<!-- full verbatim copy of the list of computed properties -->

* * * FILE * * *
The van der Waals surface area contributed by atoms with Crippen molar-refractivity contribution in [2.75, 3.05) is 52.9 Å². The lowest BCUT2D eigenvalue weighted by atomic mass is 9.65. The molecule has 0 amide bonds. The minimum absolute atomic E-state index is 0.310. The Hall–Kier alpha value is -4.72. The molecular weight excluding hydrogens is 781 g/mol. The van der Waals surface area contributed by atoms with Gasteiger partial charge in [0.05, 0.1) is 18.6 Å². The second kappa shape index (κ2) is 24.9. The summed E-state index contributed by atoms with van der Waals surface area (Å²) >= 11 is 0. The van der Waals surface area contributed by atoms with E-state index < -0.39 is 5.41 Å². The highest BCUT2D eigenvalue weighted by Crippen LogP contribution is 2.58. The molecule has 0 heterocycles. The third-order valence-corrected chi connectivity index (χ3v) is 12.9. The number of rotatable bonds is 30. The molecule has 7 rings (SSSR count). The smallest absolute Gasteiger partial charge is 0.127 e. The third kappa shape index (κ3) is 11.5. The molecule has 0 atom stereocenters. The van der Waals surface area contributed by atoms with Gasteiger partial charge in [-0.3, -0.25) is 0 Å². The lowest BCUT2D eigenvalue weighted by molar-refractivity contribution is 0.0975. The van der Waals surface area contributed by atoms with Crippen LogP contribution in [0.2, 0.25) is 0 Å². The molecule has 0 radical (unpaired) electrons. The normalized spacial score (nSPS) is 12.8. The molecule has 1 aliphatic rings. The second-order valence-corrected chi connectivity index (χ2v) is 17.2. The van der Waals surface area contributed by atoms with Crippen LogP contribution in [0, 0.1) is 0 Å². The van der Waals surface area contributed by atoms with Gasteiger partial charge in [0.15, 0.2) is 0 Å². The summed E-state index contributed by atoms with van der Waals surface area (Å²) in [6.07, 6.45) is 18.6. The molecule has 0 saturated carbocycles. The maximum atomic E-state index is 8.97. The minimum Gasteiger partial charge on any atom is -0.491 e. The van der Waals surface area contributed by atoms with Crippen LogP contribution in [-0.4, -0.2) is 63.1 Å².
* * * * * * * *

The van der Waals surface area contributed by atoms with Crippen molar-refractivity contribution in [2.75, 3.05) is 52.9 Å². The lowest BCUT2D eigenvalue weighted by atomic mass is 9.65. The molecule has 0 amide bonds. The minimum absolute atomic E-state index is 0.310. The Hall–Kier alpha value is -4.72. The molecular weight excluding hydrogens is 781 g/mol. The van der Waals surface area contributed by atoms with Gasteiger partial charge in [0.05, 0.1) is 18.6 Å². The second kappa shape index (κ2) is 24.9. The summed E-state index contributed by atoms with van der Waals surface area (Å²) >= 11 is 0. The van der Waals surface area contributed by atoms with E-state index < -0.39 is 5.41 Å². The highest BCUT2D eigenvalue weighted by Crippen LogP contribution is 2.58. The molecule has 0 heterocycles. The third-order valence-corrected chi connectivity index (χ3v) is 12.9. The number of rotatable bonds is 30. The molecule has 7 rings (SSSR count). The smallest absolute Gasteiger partial charge is 0.127 e. The third kappa shape index (κ3) is 11.5. The molecule has 0 atom stereocenters. The van der Waals surface area contributed by atoms with Gasteiger partial charge in [-0.3, -0.25) is 0 Å². The lowest BCUT2D eigenvalue weighted by molar-refractivity contribution is 0.0975. The van der Waals surface area contributed by atoms with Crippen LogP contribution in [0.2, 0.25) is 0 Å². The molecule has 0 radical (unpaired) electrons. The normalized spacial score (nSPS) is 12.8. The molecule has 1 aliphatic rings. The second-order valence-corrected chi connectivity index (χ2v) is 17.2. The van der Waals surface area contributed by atoms with Crippen LogP contribution in [0, 0.1) is 0 Å². The van der Waals surface area contributed by atoms with Gasteiger partial charge in [0.15, 0.2) is 0 Å². The summed E-state index contributed by atoms with van der Waals surface area (Å²) in [6.07, 6.45) is 18.6. The molecule has 0 saturated carbocycles. The maximum atomic E-state index is 8.97. The minimum Gasteiger partial charge on any atom is -0.491 e. The van der Waals surface area contributed by atoms with Crippen LogP contribution in [-0.4, -0.2) is 63.1 Å².